Where’s that guy we met at orientation? Student misses first semester to do intelligence work for the Army

November 6, 2013  |  STUDENTS & ALUMNI

Unit Patch, Michael BakerSome students remember meeting Michael Baker at orientation, but shortly thereafter he received orders to deploy to Qatar as an All Source Intelligence Chief with the United States Army.  Below, he shares some of his thoughts and experiences.

How did you feel when you heard the news that you were being deployed?

It was no surprise when I received my orders to deploy. I was in the middle of transferring units from Twinsburg Ohio to Fort Belvoir Virginia when I came across an email saying they needed Intelligence Officers in Qatar. I volunteered for this deployment. Being in the middle of transferring units, it was very difficult trying to get assigned to this unit. Through hundreds of emails and a four-month wait, I received my orders right after student orientation. Since I was not sure if I was going to get this assignment, I signed up for classes and was ready to start the fall semester when my orders finally came through.

What is your work like in Qatar?

Being the All Source Intelligence Chief, I am responsible for all the Intelligence products produced for military assets in Qatar. I pull Intelligence reports from every type of Intelligence asset in the country in order to provide Commanders with actionable intelligence for Qatar and surrounding nations. I am also responsible for overseeing and developing subordinate Intelligence units within Qatar.

What sort of intelligence work have you done before? How long have you been with the Army?

I started Army R.O.T.C. at John Carroll University in 2008 and commissioned as an Intelligence officer in the Army Reserve in 2011. My MOS is 35D, All Source Intelligence Analyst. After I went to my Officer Basic Course at Fort Huachuca Arizona, I knew I wanted to pursue Intelligence work as a full time career. I served as an Assistant S-2 in 2nd PSYOP Group in Twinsburg Ohio, essentially the second person in charge of an Intelligence section. I was the Anti-Terrorism Officer in charge of force protection and the Foreign Disclosure Officer. There were twenty-one companies and over 2,300 soldiers in the 2nd PSYOP Group.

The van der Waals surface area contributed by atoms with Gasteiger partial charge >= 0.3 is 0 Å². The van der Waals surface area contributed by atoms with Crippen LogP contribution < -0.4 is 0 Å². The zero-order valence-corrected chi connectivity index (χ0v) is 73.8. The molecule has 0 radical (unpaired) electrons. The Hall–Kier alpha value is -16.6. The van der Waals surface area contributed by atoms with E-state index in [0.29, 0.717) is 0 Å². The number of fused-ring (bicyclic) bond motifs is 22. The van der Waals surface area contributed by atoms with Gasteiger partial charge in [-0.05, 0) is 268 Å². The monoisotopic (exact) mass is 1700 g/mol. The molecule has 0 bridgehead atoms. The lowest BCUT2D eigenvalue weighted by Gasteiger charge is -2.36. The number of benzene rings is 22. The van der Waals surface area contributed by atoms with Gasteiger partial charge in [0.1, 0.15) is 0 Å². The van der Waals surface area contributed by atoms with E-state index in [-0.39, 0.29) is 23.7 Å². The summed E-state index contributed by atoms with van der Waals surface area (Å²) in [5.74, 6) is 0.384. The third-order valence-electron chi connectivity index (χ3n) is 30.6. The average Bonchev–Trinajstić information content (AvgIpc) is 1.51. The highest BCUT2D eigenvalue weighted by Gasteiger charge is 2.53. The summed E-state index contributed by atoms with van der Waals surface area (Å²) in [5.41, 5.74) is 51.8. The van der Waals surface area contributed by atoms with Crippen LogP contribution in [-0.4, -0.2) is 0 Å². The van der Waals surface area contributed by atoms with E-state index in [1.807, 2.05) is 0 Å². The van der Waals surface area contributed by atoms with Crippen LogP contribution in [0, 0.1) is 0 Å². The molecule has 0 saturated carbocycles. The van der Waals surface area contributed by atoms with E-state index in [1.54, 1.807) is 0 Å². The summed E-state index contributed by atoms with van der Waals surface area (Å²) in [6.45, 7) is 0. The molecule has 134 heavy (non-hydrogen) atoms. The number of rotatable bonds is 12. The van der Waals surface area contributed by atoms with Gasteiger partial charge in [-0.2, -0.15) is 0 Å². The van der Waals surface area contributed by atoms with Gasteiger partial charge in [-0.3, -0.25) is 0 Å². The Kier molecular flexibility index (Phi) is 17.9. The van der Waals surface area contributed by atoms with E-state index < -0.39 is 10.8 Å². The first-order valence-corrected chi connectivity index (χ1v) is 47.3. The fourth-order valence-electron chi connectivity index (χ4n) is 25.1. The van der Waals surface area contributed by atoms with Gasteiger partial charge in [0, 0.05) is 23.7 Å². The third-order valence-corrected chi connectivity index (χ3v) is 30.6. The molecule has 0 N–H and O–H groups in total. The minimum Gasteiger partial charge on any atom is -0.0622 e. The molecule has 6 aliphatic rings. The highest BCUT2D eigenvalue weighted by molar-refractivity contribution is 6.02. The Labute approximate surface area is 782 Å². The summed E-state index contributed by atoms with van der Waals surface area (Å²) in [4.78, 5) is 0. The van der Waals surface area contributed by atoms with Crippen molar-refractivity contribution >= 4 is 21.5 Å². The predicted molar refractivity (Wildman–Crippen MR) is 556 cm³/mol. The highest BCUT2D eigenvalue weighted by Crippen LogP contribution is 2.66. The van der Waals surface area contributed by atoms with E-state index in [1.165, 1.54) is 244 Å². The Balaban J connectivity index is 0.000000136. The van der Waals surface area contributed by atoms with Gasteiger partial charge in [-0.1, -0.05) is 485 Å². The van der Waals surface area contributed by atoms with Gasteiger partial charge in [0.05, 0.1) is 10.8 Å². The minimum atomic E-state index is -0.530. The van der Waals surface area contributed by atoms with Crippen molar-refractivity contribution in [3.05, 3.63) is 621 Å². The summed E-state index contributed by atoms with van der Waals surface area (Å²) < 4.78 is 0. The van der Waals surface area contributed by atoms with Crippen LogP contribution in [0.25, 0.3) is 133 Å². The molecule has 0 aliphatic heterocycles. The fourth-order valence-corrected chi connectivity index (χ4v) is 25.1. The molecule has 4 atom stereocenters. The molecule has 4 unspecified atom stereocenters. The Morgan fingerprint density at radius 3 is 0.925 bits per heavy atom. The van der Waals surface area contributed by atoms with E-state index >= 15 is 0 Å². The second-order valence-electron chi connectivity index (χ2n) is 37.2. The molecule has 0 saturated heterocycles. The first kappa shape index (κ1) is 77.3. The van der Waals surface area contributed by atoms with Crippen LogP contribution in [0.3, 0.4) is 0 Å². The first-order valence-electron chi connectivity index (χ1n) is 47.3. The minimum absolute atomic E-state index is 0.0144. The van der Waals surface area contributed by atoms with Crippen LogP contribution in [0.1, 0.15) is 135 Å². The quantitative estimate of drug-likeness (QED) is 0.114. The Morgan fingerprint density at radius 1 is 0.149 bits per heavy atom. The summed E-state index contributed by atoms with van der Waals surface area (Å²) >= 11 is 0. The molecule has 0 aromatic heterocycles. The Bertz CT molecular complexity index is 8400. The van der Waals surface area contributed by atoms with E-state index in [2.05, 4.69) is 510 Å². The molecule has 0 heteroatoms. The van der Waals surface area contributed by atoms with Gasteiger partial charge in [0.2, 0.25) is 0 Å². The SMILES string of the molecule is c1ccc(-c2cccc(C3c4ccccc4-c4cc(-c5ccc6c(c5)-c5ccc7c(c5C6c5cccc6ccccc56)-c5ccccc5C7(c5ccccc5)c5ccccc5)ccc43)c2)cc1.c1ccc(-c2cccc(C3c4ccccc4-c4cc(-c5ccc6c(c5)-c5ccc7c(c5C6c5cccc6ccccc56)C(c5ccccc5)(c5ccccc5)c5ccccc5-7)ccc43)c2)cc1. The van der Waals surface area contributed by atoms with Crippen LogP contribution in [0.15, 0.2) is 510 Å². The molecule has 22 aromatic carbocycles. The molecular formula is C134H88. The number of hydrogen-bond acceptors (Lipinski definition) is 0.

I left this unit when I was accepted to The Institute of World Politics and transferred to the 751/752 Combat Support Company O9L Interpreter Translator aids under the Military Intelligence Readiness Command. This unit is the only unit of its kind in the Army Reserve and one of two in the entire United States Army. My Soldiers meet Active Duty requirements expected of every soldier but they are native born translators from Afghanistan, Iraq, Egypt, Morocco, Syria and Sudan to name a few.

How did you decide that you wanted to serve your country by joining the Army?

I decided to join the military hiking the Appalachian Trail in Boy Scouts. I still remember a younger scout struggling on the trail one day, this being his first year. Instinctively I grabbed his pack, threw it on my back, and finished hiking for the day. After this experience I wanted a job where I could lead and put the needs of my subordinates before my own. This motivated me to complete the R.O.T.C. program and become an Army Officer.

Why did you choose IWP, and what do you look forward to studying when you return next fall?

If an Intelligence Officer ever says that they do not need to learn more or knows everything, that person has already failed. I choose IWP for the challenging curriculum that would supplement my military experience. IWP will enhance my ability to make more informed decisions when it counts. I look forward to coming back to IWP to concentrate my studies on Counterintelligence and Irregular Warfare.

The photo above is a picture of Michael's unit patch.

My Grandfather's dog tag is actually above mine. He served in WW2 as a welder for the 9th Army Air Corps. This unit fell under Patton's Third Army. Today I serve with Area Support Group Qatar, also with the Third Army. Like Grandfather, Like Grandson.

[Note: Michael's flag is his left shoulder flag with the field facing forward, which is why it appears backward in the photo.]

The Institute of World Politics thanks Michael for his service to our country and looks forward to his return next fall.